The Labour Market Impacts of Forced Migration (LAMFOR)

June 2013 – December 2015
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This research project, conducted in partnership with Maastricht University, provides unique statistical evidence on the labour market implications of forced migration situations. The project explores two different case studies in the African Great Lakes Region: forced migration in and from Burundi (main component of the project) and forced migration to Tanzania. Burundi experienced a major conflict during 1993-2005. The conflict resulted in an over 1 million forcibly displaced, mainly to neighbouring Tanzania. Over 700,000 refugees have returned to Burundi from Tanzania during the last decade.

Labour markets have important implications for long-term development after an episode of forced migration in low-income countries. Adequate work opportunities provide individuals with income, self-worth and reduce social isolation. As such, labour market impacts should be one of the main considerations of international organisations and national governments when dealing with a forced migration crisis and developing policies to respond to such crises. There has, however, been little analysis of the implications of forced migration on labour markets. Providing statistical evidence on the labour market implications of forced migration situations not only helps correct this discrepancy, but also has important consequences for humanitarian and developmental policy and programme design.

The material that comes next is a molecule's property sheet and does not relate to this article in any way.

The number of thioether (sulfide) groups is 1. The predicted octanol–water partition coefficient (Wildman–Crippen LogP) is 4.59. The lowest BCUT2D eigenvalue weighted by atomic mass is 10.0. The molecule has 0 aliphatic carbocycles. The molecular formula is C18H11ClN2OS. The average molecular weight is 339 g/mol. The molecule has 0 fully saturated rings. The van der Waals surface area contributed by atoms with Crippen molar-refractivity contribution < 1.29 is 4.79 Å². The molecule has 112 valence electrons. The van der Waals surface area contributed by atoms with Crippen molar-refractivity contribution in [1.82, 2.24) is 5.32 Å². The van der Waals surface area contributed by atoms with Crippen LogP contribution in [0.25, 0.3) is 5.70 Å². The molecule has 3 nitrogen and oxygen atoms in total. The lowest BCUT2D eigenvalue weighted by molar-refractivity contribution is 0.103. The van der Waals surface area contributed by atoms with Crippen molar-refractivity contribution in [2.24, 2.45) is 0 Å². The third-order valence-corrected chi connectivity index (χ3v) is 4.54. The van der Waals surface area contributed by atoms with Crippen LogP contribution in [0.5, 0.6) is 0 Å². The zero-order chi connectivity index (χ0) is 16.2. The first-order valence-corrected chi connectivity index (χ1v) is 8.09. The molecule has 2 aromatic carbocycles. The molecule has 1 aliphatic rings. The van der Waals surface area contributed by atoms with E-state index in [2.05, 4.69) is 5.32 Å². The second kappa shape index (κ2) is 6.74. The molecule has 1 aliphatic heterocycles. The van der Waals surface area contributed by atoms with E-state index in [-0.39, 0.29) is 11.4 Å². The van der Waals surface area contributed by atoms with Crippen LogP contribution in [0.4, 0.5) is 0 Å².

Principal Investigator

Carlos Vargas-Silva


Sonja Fransen (Maastricht University/UNU-Merit), Isabel Ruiz (Harris Manchester College, Oxford), Melissa Siegel (Maastricht University/UNU-Merit)


UK Department for International Development (DIFD), Institute for the Study of Labour (IZA), Germany